I'm not a native speaker.
Earlier today I struggled to find the passive form of "checker", that is, the one who was checked.

Maybe more precisely, the one who received the checking.
My context is a peer reviews project. Consider an assignment handed to students in school, where the students check each other's work. In such a situation, there's the checker and the one being checked.

Can you help me figure it out?

  • The one who has checked on something may be called a checker (inspector?). The one who i checked is not a checker. More context, please. I don't think checker is the word you need here.
    – Ricky
    Jan 24, 2016 at 20:46
  • I tried to clear it up.. let me know what you think.
    – Neta
    Jan 24, 2016 at 20:51
  • Checked for what? Rabies? Checked by whom? I'm afraid I'm still not grasping it.
    – Ricky
    Jan 24, 2016 at 20:55
  • Sorry, I'll just reveal my context.
    – Neta
    Jan 24, 2016 at 21:30
  • 1
    The general suffix that can be used for this purpose is -ee, but new words coined using it sound stupid/humorous in my opinion, and there seem to be a fair amount of people who agree with me. I'd recommend just using a phrase, like you did in this question--"the one being checked."
    – herisson
    Jan 24, 2016 at 22:37

2 Answers 2


Well, then the reviewer (the one doing the checking) and the reviewee (the one who's work is being checked (reviewed)) seem to be the obvious choices.

  • 1
    Obvious or not, 'reviewee' is the standard term used by editorial staff for peer-reviewed journals.
    – JEL
    Jan 25, 2016 at 2:33
  • I should add that the term is not often needed: the usual is to contrast 'authors' and 'reviewers' when referencing particular task agents for a given ms.
    – JEL
    Jan 25, 2016 at 2:39
  • 2
    @JEL; Yes, indeed. However, detailed, intelligent discourse on usage is impossible on this forum without a complete overhaul of the rules and rep points system. You can't very well expect me to write an essay on the above topic knowing full well that all I can get for it is one upvote and (very likely) three downvotes and a close vote to boot while one-line answers from just about anyone garner a hundred points or more all the time.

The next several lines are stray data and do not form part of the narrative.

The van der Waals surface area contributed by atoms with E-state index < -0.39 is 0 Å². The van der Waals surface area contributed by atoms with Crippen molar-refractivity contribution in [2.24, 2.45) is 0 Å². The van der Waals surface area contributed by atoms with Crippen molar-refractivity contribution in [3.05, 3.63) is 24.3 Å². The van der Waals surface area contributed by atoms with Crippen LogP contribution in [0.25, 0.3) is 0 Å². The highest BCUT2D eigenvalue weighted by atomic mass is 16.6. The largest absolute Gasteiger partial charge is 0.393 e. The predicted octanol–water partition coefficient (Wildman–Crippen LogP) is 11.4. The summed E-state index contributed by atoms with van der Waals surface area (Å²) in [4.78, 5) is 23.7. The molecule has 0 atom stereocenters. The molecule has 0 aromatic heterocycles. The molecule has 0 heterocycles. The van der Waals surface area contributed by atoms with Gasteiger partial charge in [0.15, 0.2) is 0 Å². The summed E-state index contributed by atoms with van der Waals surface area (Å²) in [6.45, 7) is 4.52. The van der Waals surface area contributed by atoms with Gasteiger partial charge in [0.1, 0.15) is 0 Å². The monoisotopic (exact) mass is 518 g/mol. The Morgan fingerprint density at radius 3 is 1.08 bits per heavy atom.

– Ricky
    Jan 25, 2016 at 3:01

In general, English does not have a grammatical form for nominalising the recipient of an action. It often has a verbal form, the passive, as you say "be checked"; but there is no regular way of forming a noun meaning "person being checked". I can't think of a more compact form than that which will be clear.

  • 1
    It's not that common, but reviewee seems reasaonable to me - and (somewhat surprisingly, perhaps) it has its own dedicated entry in the full OED, with citations from 1787 to 2007. Jan 24, 2016 at 22:04
  • 6
    You're right. But it's unclear how productive -ee is as a suffix. There are also some common instances where it is not passive in meaning: attendee, returnee.
    – Colin Fine
    Jan 24, 2016 at 22:12
  • I used to think the preponderance of questions asking for "matching pairs" like this was because SO has an unusually high proportion of users with backgrounds in programming (they like symmetry). But now I'm wondering whether it's the preponderance of nns (on average, do other languages have more such pairings?) I expect we'd not have attendee meaning what it does if it weren't for the fact that attendant had already been taken for other purposes. Jan 24, 2016 at 22:29
  • @ColinFine: I've seen it argued that -ee is essentially absolutive (in the sense of ergative-absolutive morphosyntactic alignment): when a verb V is transitive, V-ee only ever indicates the patient (never the agent), but when a verb V is intransitive, V-ee may still be possible (even though there's no patient), in which case it indicates the sole argument.
    – ruakh
    Jan 25, 2016 at 0:21
  • Sometimes, both forms mean the same thing: signer/signee. John Hancock is the first signer/signee of the Declaration of Independence. Jan 25, 2016 at 0:49

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